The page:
--Liberians Reportedly Involved
Ivorian Government troops regained control of a village on its southwestern border with Liberia on Friday after gunmen reportedly seized it in an attack that killed 13 people, Ivory Coast Defense Minister Paul Koffi Koffi said.
About 40 men reportedly attacked and looted the village of Fetai, located on the Cavally River separating Ivory Coast and Liberia, early on Thursday, Mr. Koffi Koffi told reporters in Abidjan, the country's commercial capital.
The Ivorian military launched a counterattack early on Friday to drive the gunmen out of the village.
"There was an ambush that killed three soldiers... ten were killed among the civilian population. We're carrying out clean-up operations in the forest and we've gone all the way to the Cavally River ... the situation is under control," the Defense Minister said.
Ivory Coast, the world's top cocoa producer, is recovering from a decade-long political crisis that culminated in a brief 2011 civil war after former president Laurent Gbagbo refused to accept his election defeat to Alassane Ouattara.
Reports say gunmen from Liberia have staged several assaults on towns near the border in recent years that the government and United Nations have blamed on Liberian mercenaries and Gbagbo allies. Fetai was last attacked in February.
"This isn't an attack like the other times ... These are the youths from the region. They are bandits," Koffi Koffi said, rejecting the idea that the raid was politically motivated.
However, local residents said the fighters were armed with heavy weapons and the parliamentarian for the area said they had launched their raid from across the border in Liberia.
"These were Ivorian militia based in Liberia," MP Yaya Coulibaly told Reuters by telephone from Grabo, a town 10 kilometer (about six miles) from Fetai.
"Some of the villagers were taken hostage by them. They said their accents were Ivorian. A few of them even recognized the faces of some of the attackers," he said.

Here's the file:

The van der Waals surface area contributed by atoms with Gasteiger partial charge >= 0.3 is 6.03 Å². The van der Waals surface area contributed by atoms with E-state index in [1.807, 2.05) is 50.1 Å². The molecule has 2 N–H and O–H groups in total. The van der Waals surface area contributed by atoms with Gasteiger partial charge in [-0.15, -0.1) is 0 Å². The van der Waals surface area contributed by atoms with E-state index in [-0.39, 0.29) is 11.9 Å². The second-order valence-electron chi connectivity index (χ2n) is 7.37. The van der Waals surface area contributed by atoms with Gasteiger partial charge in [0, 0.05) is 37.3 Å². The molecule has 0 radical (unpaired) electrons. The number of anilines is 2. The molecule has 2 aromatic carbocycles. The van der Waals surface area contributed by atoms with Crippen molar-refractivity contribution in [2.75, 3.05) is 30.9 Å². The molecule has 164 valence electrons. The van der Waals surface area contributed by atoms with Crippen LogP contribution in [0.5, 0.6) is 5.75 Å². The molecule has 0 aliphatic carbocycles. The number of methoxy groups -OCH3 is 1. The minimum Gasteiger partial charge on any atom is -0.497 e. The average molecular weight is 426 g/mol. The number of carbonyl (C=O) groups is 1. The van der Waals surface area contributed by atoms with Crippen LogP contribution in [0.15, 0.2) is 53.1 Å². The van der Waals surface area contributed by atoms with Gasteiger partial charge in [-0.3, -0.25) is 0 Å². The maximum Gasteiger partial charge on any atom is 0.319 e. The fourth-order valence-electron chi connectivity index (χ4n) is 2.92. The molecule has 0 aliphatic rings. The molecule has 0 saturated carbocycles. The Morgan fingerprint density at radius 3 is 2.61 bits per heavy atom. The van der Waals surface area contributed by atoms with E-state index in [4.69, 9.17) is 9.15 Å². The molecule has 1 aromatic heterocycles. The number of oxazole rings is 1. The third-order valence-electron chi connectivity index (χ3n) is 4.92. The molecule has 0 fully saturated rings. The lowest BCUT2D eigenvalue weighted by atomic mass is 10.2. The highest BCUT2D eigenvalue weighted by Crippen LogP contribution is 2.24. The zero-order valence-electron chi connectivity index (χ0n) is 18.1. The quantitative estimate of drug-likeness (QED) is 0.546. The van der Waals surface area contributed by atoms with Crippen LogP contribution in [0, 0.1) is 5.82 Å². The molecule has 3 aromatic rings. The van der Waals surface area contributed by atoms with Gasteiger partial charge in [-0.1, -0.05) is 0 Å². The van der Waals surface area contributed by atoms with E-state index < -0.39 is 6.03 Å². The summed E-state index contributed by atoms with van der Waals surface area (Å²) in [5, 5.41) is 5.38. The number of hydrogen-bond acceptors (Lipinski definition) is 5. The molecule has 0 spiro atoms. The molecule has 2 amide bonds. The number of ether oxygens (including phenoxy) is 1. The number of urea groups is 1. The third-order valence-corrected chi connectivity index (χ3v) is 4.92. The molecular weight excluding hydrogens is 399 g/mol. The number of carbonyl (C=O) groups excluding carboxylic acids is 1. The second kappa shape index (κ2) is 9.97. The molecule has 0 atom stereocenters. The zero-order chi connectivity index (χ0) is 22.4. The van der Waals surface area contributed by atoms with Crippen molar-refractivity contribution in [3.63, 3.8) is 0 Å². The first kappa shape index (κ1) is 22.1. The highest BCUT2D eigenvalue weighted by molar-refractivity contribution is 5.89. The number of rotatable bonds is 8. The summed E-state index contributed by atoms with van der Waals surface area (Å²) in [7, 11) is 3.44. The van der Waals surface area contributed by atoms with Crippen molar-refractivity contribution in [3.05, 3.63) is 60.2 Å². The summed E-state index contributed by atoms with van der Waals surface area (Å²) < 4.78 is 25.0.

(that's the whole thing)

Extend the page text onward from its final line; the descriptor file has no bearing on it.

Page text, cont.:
Coulibaly said he knew of seven villagers who had been killed in the attack in addition to the three soldiers. None of the raiders were killed in the army's counter-attack, he said, adding that some 2,500 people had fled to Grabo from outlying villages for safety.
Koffi Koffi estimated that around 500 people had been displaced by the clashes.
Gbagbo is currently awaiting trial at the International Criminal Court in The Hague for suspected crimes against humanity during the 2011 war, in which around 3,000 people died. Some 220,000 Ivorians fled into Liberia during the post-election conflict and around 46,000 among them former pro-Gbagbo militia fighters remained there, according to the United Nations' refugee agency.
A U.N. panel of experts charged with monitoring Ivory Coast's arms embargo wrote in a report last month that despite a general improvement in security in the country, Liberia-based fighters remained a threat.
"The structure and military capacity (in terms of combatants, weapons and related materiel) of the mercenaries in Liberia and the Ivorian militia remain highly operational," the report said.
The United Nations is gradually reducing its peacekeeping force in Ivory Coast as it faces new crises in the region, notably in Mali and Central African Republic.
Ivory Coast asked the United Nations to consider deploying drones along its border with Liberia to offset the planned peacekeeper draw-down. However their deployment has been put on hold due to improved security, the world body said.